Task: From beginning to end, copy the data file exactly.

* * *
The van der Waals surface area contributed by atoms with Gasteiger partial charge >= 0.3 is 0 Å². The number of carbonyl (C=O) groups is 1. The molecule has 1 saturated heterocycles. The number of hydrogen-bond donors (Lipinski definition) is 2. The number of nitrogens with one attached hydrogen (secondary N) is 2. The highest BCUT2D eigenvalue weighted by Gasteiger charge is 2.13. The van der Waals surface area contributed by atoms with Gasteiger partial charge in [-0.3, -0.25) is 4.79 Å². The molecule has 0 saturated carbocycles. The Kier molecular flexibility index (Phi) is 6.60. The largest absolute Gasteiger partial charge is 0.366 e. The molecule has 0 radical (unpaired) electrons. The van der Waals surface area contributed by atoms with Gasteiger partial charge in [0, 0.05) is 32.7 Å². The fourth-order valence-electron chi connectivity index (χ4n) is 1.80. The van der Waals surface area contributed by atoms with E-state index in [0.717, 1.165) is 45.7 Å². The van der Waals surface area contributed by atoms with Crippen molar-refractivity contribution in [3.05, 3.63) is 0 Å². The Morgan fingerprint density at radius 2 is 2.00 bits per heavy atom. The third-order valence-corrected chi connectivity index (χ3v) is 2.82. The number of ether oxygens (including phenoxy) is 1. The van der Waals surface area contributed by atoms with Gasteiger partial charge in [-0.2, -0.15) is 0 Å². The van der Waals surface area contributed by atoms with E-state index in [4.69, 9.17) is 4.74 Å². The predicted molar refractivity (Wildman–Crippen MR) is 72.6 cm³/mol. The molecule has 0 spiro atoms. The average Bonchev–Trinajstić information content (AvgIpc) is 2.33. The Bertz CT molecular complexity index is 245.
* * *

The van der Waals surface area contributed by atoms with Gasteiger partial charge >= 0.3 is 0 Å². The number of carbonyl (C=O) groups is 1. The molecule has 1 saturated heterocycles. The number of hydrogen-bond donors (Lipinski definition) is 2. The number of nitrogens with one attached hydrogen (secondary N) is 2. The highest BCUT2D eigenvalue weighted by Gasteiger charge is 2.13. The van der Waals surface area contributed by atoms with Gasteiger partial charge in [-0.3, -0.25) is 4.79 Å². The molecule has 0 saturated carbocycles. The Kier molecular flexibility index (Phi) is 6.60. The largest absolute Gasteiger partial charge is 0.366 e. The molecule has 0 radical (unpaired) electrons. The van der Waals surface area contributed by atoms with Gasteiger partial charge in [0, 0.05) is 32.7 Å². The fourth-order valence-electron chi connectivity index (χ4n) is 1.80. The van der Waals surface area contributed by atoms with E-state index in [0.717, 1.165) is 45.7 Å². The van der Waals surface area contributed by atoms with Crippen molar-refractivity contribution in [3.05, 3.63) is 0 Å². The Morgan fingerprint density at radius 2 is 2.00 bits per heavy atom. The third-order valence-corrected chi connectivity index (χ3v) is 2.82. The number of ether oxygens (including phenoxy) is 1. The van der Waals surface area contributed by atoms with Gasteiger partial charge in [-0.2, -0.15) is 0 Å². The van der Waals surface area contributed by atoms with E-state index in [4.69, 9.17) is 4.74 Å². The predicted molar refractivity (Wildman–Crippen MR) is 72.6 cm³/mol. The molecule has 0 spiro atoms. The average Bonchev–Trinajstić information content (AvgIpc) is 2.33. The Bertz CT molecular complexity index is 245.